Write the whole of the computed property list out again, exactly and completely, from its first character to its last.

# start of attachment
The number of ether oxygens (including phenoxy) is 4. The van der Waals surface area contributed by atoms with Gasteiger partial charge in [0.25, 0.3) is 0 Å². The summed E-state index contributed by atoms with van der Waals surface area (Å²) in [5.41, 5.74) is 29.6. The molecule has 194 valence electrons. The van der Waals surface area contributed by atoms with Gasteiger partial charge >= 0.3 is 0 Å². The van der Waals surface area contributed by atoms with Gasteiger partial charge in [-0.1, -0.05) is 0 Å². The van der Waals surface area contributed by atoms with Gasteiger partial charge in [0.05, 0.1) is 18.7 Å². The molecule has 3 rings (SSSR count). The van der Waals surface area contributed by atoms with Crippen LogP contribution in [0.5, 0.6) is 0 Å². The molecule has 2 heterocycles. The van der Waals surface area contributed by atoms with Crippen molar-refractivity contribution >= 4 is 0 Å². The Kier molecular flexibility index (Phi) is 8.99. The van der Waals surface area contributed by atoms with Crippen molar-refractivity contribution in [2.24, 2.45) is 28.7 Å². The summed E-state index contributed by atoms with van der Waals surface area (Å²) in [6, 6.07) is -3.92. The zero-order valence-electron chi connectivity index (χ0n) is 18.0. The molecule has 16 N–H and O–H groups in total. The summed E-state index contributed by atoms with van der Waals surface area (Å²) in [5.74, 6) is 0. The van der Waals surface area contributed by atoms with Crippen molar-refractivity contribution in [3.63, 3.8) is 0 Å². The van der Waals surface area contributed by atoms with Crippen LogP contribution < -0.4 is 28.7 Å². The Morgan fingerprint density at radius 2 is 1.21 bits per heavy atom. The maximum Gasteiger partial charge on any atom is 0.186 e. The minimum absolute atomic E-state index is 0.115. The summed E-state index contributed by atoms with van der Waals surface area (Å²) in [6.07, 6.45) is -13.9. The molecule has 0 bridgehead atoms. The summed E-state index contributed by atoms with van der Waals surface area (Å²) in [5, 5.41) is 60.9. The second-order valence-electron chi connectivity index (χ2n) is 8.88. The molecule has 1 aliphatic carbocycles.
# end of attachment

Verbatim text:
The number of ether oxygens (including phenoxy) is 4. The van der Waals surface area contributed by atoms with Gasteiger partial charge in [0.25, 0.3) is 0 Å². The summed E-state index contributed by atoms with van der Waals surface area (Å²) in [5.41, 5.74) is 29.6. The molecule has 194 valence electrons. The van der Waals surface area contributed by atoms with Gasteiger partial charge >= 0.3 is 0 Å². The van der Waals surface area contributed by atoms with Gasteiger partial charge in [-0.1, -0.05) is 0 Å². The van der Waals surface area contributed by atoms with Gasteiger partial charge in [0.05, 0.1) is 18.7 Å². The molecule has 3 rings (SSSR count). The van der Waals surface area contributed by atoms with Crippen LogP contribution in [0.5, 0.6) is 0 Å². The molecule has 2 heterocycles. The van der Waals surface area contributed by atoms with Crippen molar-refractivity contribution >= 4 is 0 Å². The Kier molecular flexibility index (Phi) is 8.99. The van der Waals surface area contributed by atoms with Crippen molar-refractivity contribution in [2.24, 2.45) is 28.7 Å². The summed E-state index contributed by atoms with van der Waals surface area (Å²) in [6, 6.07) is -3.92. The zero-order valence-electron chi connectivity index (χ0n) is 18.0. The molecule has 16 N–H and O–H groups in total. The summed E-state index contributed by atoms with van der Waals surface area (Å²) in [5.74, 6) is 0. The van der Waals surface area contributed by atoms with Crippen molar-refractivity contribution in [3.63, 3.8) is 0 Å². The van der Waals surface area contributed by atoms with Crippen LogP contribution < -0.4 is 28.7 Å². The Morgan fingerprint density at radius 2 is 1.21 bits per heavy atom. The maximum Gasteiger partial charge on any atom is 0.186 e. The minimum absolute atomic E-state index is 0.115. The summed E-state index contributed by atoms with van der Waals surface area (Å²) in [6.07, 6.45) is -13.9. The molecule has 0 bridgehead atoms. The summed E-state index contributed by atoms with van der Waals surface area (Å²) in [5, 5.41) is 60.9. The second-order valence-electron chi connectivity index (χ2n) is 8.88. The molecule has 1 aliphatic carbocycles.